This only applies if they both have an equal amount of experience in the field. You see, the problem with Cambridge degrees (as with all degrees in general) is that they’re theoretical. Having a BSc in Business Management does not inherently make you good at generating profit for a corporation. Your social skills and your innovation do. The main problem is that whilst A* students are busy studying to get a First from Oxford, they’re missing out on fundamental life experience which employers value so highly.
Well if u comparing degrees then don't add **** like experience.. On its own, some degrees are more valuable than others. Only in medicine and Dentistry the uni you don't matter.
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3pointonefour
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I don't want to go to university solely to land a job, I want to study at university because I love learning and want to do what I enjoy to the highest level I can do it at.
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ltsmith
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Go on linkedin and tell me how many analysts at buldge brackets like goldman and morgan stanley are from MMU

now tell me how many are from oxbridge and imperial/lse

I'm not being snobby, but it's foolish to claim there's no relationship between university status and career opportunities
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hanley9
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To say it doesn't matter, is naive.
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rockrunride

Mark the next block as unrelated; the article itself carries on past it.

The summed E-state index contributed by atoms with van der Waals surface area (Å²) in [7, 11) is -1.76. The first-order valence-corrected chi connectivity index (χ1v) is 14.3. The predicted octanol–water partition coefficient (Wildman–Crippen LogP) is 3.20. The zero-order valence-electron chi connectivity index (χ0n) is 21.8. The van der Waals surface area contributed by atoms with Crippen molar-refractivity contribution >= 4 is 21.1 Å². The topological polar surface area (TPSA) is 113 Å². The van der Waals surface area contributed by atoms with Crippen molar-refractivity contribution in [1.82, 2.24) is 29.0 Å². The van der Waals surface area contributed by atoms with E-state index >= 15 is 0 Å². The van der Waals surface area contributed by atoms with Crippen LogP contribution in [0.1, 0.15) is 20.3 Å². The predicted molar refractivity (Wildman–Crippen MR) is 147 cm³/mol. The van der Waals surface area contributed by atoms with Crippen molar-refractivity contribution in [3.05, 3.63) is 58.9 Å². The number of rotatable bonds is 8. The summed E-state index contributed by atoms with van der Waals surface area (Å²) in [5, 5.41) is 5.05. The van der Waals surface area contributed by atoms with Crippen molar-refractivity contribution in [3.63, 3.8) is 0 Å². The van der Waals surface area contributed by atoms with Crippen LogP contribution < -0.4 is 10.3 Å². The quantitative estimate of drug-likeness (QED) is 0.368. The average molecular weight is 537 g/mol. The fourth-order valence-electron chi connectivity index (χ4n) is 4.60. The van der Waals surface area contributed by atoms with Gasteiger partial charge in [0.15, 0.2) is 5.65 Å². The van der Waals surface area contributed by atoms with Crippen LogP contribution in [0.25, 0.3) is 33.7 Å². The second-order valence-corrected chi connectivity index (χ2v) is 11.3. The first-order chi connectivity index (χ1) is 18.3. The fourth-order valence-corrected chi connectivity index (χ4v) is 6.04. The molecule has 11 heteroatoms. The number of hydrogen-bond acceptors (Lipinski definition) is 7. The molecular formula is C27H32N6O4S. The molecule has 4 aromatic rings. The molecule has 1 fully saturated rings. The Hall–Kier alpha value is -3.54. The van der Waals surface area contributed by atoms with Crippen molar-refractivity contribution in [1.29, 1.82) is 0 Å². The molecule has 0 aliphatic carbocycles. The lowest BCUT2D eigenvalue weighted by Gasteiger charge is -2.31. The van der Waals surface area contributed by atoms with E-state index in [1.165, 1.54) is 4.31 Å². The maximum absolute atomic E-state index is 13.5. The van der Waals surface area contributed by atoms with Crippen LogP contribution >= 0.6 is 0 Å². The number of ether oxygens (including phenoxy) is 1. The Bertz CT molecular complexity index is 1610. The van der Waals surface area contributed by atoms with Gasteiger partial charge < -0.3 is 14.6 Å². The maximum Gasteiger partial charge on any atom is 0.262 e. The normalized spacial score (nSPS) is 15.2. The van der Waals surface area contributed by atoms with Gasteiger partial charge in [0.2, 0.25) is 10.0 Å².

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Utterly true.

Wish I had gone to uni armed with the knowledge I have now. To earn well, you need to have a bit about you. University helps, but it's far from a magic wand.

Actually, seeing as I did humanities, I probably wouldn't even have gone.
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999tigger
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(Original post by JohanGRK)
"Soho bankers" lol

The problem with your thesis is that you clearly have no experience of applying to or working at high-flying careers. So you can't appreciate that the careers offered by a university extend beyond its name, probably because you have never needed to access these benefits. I would have expected a greater hesitation to generalise from an old and mature person such as yourself.

No one has ever argued that going to university guarantees you anything.
Jusr lol. Trying to resist. Stop me. Wont let me rep you. Fight the good fight.
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katf
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(Original post by PetrolHead26)
Sometimes degrees don't matter but 98% of times I think an employer would pick a person who went to Cambridge over London Met.
In what scenario? If I'm choosing a teacher, I want someone well-rounded and able to explain clearly. I want someone with a lot of life experience. A 22 year old who's done a theoretical degree at Cambridge then a PGCE because they didn't know what else to do isn't going to get the job. The London Met graduate who's had a bit more life experience and hasn't been sheltered will get the job.
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iElvendork
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I find it funny when people think universities will care about their C in geography. As long as you have English and maths at level GCSE then most courses will take you

I was never obsessed with league tables. I picked my uni choices based on distance from my hometown (had be within a 90 minute drive) and suitable for my grade predictions of AAB/ABB. Went on an open day to Leeds, fell in love, spent 4 years there doing my integrated masters and now I'm starting my PhD. Probably would have done the same at any university in the country that offers a degree in chemistry

My sixth form tried to push me to apply to oxbridge when I first started in year 12 because my GCSE's were the 'right profile'. But I refused. Didn't even know what I wanted to study at that point, and I didn't like the study culture and mentality of the university. I got a 1st from Leeds, but I also went to bed at a reasonable hour each night and on the rest I partied away with my friends.